By Sir Harold Evans

The Age of Intelligent Things

In 1984 my wife and I bought a weekend house on the ocean in Quogue on Long Island. Every Friday round about Exit 60 on the drive out, I’d face the Goldilocks question: In summer, would it be too hot inside the house? In winter, too cold? Too humid, encouraging those fat, blood-sucking mosquitoes? Could we get a friendly neighbor to stop by and check all round? (No, they’re away, same as us.) Did the cold snap freeze the plumbing again and turn the downstairs toilet into Niagara Falls? These days I have an icon on the screen of my iPhone. It says “Honeywell.” After we rebuilt the house post-Hurricane Sandy in 2012 we installed Total Connect Comfort, which means the smart thermostats in my new HVAC system are linked to the Internet. Now, through my desktop in the city, I set the ranges of temperature for the zones at the beach house.

The Honeywell system promises to send me an email alert if anywhere gets very hot or very cold while we are back at work in Manhattan. As we set out to Quogue on a wet day, I thumb the icon on my mobile. Up comes a panel. Zone by zone, I zip room by room, to read the temperature on my screen in big numerals and the percentage of indoor humidity—all as I had set them previously. Except the unoccupied spare room where our drop-in guests are due. It is 77, seven degrees higher than I set it. My wife takes the mobile while I navigate the traffic.

The installer is a click away on our Honeywell screen mobile, so he gets a message. When we arrive, the 77 is not a misreading. The speedy serviceman has found a mechanical fault in a vent. He soon fixes it. I walk round the house and find the bedroom too cold at 65. The intelligent thermostat is also showing a five-day weather forecast that’s none too cheerful. Feeling like the captain on the bridge of an ocean liner checking his instruments, I command the invisible engine room, pressing arrows up or down to indicate how long the new temperature should be maintained in each room. The system is really swift to respond. An hour later, the drop-in guests phone. They have caught an earlier train. I have their room at 72 in a flash. I am a master of the universe! My Honeywell system is smart. But is it intelligent yet? It still requires a lot of my attention and decision-making. It draws on the resources of the Internet. But in the words of BK Yoon, the CEO of Samsung who rebelled, if only briefly, during his keynote at the 2015 International CES, the giant technology trade show in Las Vegas, “We can’t just talk about the Internet of Things, because it’s so impersonal, like a bed time story for robots.” To truly find meaning, we must look beyond the current, novel phase for connected devices to the transformative experience of the near future, what pioneers call the Intelligence of Things. In this new age, smart connected devices don’t just hand over data to their human users, who then must engage more software or analysis to make decisions. Intelligent things direct human action or interaction.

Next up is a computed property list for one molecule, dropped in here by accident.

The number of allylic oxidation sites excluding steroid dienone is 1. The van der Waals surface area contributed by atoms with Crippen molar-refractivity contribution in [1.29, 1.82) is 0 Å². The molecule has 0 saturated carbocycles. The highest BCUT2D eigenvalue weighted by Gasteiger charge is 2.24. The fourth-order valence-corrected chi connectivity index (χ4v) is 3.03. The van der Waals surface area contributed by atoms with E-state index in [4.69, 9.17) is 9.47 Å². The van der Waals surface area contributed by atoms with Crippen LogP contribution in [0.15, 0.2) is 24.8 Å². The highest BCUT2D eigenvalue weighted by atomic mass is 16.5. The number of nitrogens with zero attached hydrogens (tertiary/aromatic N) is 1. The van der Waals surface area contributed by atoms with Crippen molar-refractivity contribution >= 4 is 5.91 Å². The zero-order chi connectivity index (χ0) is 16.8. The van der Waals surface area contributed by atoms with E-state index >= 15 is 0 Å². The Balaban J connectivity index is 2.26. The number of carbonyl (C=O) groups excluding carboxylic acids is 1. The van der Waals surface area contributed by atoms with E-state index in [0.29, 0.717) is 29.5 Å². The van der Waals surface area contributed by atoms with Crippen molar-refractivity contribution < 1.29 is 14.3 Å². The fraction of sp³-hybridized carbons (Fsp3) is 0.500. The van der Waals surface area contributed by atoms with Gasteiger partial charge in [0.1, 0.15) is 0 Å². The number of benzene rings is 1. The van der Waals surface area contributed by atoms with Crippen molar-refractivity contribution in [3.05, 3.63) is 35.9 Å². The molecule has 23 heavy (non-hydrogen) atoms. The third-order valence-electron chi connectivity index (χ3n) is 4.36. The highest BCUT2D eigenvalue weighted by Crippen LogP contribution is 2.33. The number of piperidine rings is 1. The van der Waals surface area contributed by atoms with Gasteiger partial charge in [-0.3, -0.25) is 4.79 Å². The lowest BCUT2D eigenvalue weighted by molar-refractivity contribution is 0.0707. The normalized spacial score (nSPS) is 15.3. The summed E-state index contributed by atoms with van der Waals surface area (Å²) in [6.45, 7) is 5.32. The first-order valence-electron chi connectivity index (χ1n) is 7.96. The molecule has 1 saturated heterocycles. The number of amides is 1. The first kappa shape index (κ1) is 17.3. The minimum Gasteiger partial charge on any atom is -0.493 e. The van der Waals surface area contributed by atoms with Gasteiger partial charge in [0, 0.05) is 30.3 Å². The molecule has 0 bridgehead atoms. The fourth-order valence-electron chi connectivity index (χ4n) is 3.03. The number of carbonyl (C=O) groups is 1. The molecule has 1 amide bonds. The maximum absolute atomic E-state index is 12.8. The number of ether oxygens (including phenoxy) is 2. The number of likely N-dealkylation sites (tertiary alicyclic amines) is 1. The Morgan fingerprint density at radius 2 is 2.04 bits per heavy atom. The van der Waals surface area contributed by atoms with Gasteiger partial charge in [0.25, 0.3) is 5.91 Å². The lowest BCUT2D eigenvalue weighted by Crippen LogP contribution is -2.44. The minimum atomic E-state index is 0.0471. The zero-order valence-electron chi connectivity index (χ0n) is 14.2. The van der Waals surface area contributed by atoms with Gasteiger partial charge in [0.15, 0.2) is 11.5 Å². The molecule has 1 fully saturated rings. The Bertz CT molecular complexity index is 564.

Mike Dennison, president of the Consumer Technologies Group at global design, engineering, and manufacturing company Flex, believes this age reflects a more intimate relationship than the wild cornucopia of the Internet: “A lot of people are connected to things, things that are connected to the cloud, the Internet of Things, if you will. But they’re not adding any value to that connection. Intelligence of Things goes a step further and really becomes the way you interact, what changes you make as a person because it is intelligent. It is giving you real feedback, real information about what you should be doing or not doing.”

The promise of this intelligent age is driving significant investments in the technology market. Last year, Google acquired a smart home system from Nest for $3.2 billion. Nest followed up by paying $550 million for Dropcam, a Wi-Fi system of video security cameras with night vision and zoom lenses. For followers of technology or investors in technology stocks, the idea that one computer chip could tell another what to do can feel new and exciting. But this important moment in innovation is a milestone on a timeline that began almost a century ago.

Color photos were cutting edge in the 1930s and '40s–about when Alan Turing was pioneering computer intelligence.

Color photos were cutting edge in the 1930s and '40s–about when Alan Turing was pioneering computer intelligence. These 70-year-old U.S. Library of Congress photos are now one of Flickr’s most popular sets.